Next I realized that a few sub-systems were missing, specifically the fog lights and the Rally Pack (tach and clock). So I had to modify the schematic to include these. And, while I was at it I corrected the connections through the two main disconnects. (The Mustang has two main disconnects, one on the left side of the firewall near the brake cylinder that feeds the headlights and one to the right of the steering column that feeds the instruments.)

Next I pulled up each individual schematic and over-drew the wiring with color coded lines. Now I have a set of individual schematics and an overall that ties them all together. To view/download the pdf file click on the diagram belown. If you find any errors or omissions, please email me here.

After working with the rat’s nest that is the original wiring, I have decided to upgrade most all of the wiring. For the main harness, I selected the 1966 UNDER-DASH HARNESS W/ PREMIUM FUSE BOX AND RELAYS from CJ Pony Parts with blade fuses. To my chagrin, when I opened the box there wasDownload the full set of Colorized Wiring Diagrams NO CIRCUIT DIAGRAM. After several queries to CJ’s customer service with no results of value, I called Scott Drake, the manufacturer, directly to enquire about a circuit diagram. Scott wasn’t available but one of his employees told me that there was no specific diagram for this harness but that the classic diagram would work ok - for the small price of $12.95. I felt like a kid on Christmas morning with a box of new bike parts and no instructions. And a call to the manufacturer got the reply “Oh, we didn’t know you wanted to ride it but we would be glad to provide instructions…for a price”.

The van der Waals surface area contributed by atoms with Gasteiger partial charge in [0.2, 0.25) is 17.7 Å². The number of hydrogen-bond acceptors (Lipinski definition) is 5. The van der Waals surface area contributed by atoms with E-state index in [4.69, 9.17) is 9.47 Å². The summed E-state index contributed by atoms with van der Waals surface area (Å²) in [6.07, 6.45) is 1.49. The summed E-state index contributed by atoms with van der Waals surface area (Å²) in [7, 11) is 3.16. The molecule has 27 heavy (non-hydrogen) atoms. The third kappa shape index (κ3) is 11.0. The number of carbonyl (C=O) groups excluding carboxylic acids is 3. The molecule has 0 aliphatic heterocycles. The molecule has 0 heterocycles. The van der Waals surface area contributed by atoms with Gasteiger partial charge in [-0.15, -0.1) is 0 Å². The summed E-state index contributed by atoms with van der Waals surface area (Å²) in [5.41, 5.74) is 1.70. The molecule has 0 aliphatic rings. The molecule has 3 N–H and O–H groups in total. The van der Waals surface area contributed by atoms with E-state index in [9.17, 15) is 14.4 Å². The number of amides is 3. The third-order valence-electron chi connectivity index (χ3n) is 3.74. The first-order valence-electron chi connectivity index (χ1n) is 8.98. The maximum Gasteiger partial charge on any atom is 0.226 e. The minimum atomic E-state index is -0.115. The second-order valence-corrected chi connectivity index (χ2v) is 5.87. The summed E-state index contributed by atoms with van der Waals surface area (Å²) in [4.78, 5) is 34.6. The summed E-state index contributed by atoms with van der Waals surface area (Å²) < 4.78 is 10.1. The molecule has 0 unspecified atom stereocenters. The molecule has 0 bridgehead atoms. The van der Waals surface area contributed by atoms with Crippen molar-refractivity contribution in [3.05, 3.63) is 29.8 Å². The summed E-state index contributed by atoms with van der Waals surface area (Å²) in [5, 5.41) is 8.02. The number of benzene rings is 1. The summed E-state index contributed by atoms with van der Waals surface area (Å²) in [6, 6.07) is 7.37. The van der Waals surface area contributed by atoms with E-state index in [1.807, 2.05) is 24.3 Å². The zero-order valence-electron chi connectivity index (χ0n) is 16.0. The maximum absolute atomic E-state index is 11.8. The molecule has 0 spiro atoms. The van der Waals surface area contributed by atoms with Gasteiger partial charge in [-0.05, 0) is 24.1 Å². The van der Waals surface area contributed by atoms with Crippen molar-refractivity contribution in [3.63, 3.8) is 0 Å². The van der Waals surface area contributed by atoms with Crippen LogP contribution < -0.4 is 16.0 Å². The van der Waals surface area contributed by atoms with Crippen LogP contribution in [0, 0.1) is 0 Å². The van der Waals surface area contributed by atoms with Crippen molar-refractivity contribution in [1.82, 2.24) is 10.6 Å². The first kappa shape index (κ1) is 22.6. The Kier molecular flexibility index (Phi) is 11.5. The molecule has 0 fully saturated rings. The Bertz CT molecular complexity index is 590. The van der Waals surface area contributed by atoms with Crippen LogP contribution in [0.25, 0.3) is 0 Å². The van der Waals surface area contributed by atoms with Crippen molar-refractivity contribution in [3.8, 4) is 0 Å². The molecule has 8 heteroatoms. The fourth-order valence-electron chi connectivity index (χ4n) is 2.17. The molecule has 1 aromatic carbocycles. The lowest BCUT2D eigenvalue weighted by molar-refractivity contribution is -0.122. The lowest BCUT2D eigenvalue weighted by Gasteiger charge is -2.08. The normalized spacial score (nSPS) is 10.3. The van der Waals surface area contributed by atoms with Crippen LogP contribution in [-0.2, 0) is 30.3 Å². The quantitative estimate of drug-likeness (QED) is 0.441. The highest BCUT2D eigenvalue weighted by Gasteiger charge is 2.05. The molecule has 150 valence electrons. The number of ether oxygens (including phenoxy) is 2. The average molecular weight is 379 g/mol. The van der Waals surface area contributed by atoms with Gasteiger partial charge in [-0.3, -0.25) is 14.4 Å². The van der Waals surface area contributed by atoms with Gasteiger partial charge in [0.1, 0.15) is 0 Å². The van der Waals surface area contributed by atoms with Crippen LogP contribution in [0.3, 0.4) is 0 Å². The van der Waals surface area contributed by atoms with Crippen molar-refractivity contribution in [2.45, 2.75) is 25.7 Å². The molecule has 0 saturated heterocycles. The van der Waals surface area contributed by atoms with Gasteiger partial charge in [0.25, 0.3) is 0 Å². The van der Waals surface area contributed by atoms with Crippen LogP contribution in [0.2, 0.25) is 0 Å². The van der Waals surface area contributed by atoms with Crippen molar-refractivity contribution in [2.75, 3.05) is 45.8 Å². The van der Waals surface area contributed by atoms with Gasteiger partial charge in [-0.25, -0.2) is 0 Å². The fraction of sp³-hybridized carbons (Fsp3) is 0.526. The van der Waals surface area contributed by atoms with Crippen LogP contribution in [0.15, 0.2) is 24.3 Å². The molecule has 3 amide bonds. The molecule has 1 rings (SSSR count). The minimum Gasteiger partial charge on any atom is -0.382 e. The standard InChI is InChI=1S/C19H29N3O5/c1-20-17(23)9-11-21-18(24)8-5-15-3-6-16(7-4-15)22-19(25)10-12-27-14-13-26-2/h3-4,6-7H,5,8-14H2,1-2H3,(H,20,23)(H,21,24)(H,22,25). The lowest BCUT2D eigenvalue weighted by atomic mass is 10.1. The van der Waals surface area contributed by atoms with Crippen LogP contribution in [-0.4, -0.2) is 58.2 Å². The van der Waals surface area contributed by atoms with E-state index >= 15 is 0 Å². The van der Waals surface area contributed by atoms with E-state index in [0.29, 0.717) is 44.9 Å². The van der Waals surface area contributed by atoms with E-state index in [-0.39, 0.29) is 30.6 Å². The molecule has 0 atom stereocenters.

So I took a copy of my classic wiring diagram, the new harness and a circuit tester and had at it. While the classic diagram is close, there are a couple of additional relays and a few subtle but significant changes in the wire colors. So much for Scott’s advice. (I know a real wiring diagram exists somewhere because the harness could not be made without it.)

So, you are welcome to pay $12.95 for a bound book of schematics or you can download the above pdf for free. The diagrams are formatted to print on 11x17 paper, but can be printed on 8½ x11 though the large schematics are a stretch (or, actually, a squeeze).

Project 2 - 12vdc Power Port and USB Ports

All modern cars have power ports, sometimes referred to as cigarette lighters, to power our toys - cell phones, game boys, tablets, etc. The Mustang has only one (which is actually referred to as a cigar lighter) and it is wired to be always on, a trait not really desirable in a power port. And in my case, the cigar lighter didn’t work. Probably just a blown fuse (more on that later.) I could easily rewire the lighter to an accessory circuit which would have solved both problems, but, as always, I look for the more elegant solution. (Some of my former employees might recall lectures about the “elegant solution” whether it be engineering or lines of computer code and their affects on my endorphins.)